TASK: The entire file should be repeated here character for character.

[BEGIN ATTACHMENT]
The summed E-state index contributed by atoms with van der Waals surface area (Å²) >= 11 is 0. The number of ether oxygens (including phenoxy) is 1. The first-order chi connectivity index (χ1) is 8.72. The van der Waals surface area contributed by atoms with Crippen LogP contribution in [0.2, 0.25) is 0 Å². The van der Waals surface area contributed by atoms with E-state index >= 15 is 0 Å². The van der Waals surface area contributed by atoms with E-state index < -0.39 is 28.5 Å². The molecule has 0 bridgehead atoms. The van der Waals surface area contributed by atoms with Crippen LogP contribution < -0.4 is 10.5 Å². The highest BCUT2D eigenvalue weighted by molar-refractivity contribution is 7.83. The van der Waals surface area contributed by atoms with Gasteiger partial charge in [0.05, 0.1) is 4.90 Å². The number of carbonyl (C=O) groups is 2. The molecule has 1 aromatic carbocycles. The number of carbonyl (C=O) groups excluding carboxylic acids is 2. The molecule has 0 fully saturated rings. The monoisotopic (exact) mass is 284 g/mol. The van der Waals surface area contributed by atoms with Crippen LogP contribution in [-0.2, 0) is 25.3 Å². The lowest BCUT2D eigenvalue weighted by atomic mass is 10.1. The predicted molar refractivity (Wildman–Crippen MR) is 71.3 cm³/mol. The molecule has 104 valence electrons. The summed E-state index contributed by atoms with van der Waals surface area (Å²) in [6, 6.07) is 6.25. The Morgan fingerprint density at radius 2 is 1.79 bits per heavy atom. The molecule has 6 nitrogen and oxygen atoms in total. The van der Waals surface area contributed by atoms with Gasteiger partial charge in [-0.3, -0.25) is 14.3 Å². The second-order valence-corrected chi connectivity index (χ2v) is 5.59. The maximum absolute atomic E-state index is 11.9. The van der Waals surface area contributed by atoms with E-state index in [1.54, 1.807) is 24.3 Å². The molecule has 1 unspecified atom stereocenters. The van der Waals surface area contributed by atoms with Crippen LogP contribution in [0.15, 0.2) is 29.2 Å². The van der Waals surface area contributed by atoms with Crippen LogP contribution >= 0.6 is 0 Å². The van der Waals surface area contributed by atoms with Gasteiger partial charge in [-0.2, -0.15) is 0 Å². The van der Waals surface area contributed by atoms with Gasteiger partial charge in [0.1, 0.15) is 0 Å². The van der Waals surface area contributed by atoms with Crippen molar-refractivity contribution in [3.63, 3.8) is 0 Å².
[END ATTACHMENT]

The summed E-state index contributed by atoms with van der Waals surface area (Å²) >= 11 is 0. The number of ether oxygens (including phenoxy) is 1. The first-order chi connectivity index (χ1) is 8.72. The van der Waals surface area contributed by atoms with Crippen LogP contribution in [0.2, 0.25) is 0 Å². The van der Waals surface area contributed by atoms with E-state index >= 15 is 0 Å². The van der Waals surface area contributed by atoms with E-state index < -0.39 is 28.5 Å². The molecule has 0 bridgehead atoms. The van der Waals surface area contributed by atoms with Crippen LogP contribution < -0.4 is 10.5 Å². The highest BCUT2D eigenvalue weighted by molar-refractivity contribution is 7.83. The van der Waals surface area contributed by atoms with Gasteiger partial charge in [0.05, 0.1) is 4.90 Å². The number of carbonyl (C=O) groups is 2. The molecule has 1 aromatic carbocycles. The number of carbonyl (C=O) groups excluding carboxylic acids is 2. The molecule has 0 fully saturated rings. The monoisotopic (exact) mass is 284 g/mol. The van der Waals surface area contributed by atoms with Crippen LogP contribution in [-0.2, 0) is 25.3 Å². The lowest BCUT2D eigenvalue weighted by atomic mass is 10.1. The predicted molar refractivity (Wildman–Crippen MR) is 71.3 cm³/mol. The molecule has 104 valence electrons. The summed E-state index contributed by atoms with van der Waals surface area (Å²) in [6, 6.07) is 6.25. The Morgan fingerprint density at radius 2 is 1.79 bits per heavy atom. The molecule has 6 nitrogen and oxygen atoms in total. The van der Waals surface area contributed by atoms with Gasteiger partial charge in [-0.3, -0.25) is 14.3 Å². The second-order valence-corrected chi connectivity index (χ2v) is 5.59. The maximum absolute atomic E-state index is 11.9. The van der Waals surface area contributed by atoms with E-state index in [1.54, 1.807) is 24.3 Å². The molecule has 1 unspecified atom stereocenters. The van der Waals surface area contributed by atoms with Crippen LogP contribution in [0.15, 0.2) is 29.2 Å². The van der Waals surface area contributed by atoms with Crippen LogP contribution >= 0.6 is 0 Å². The van der Waals surface area contributed by atoms with Gasteiger partial charge in [-0.2, -0.15) is 0 Å². The van der Waals surface area contributed by atoms with Gasteiger partial charge in [0.1, 0.15) is 0 Å². The van der Waals surface area contributed by atoms with Crippen molar-refractivity contribution in [3.63, 3.8) is 0 Å².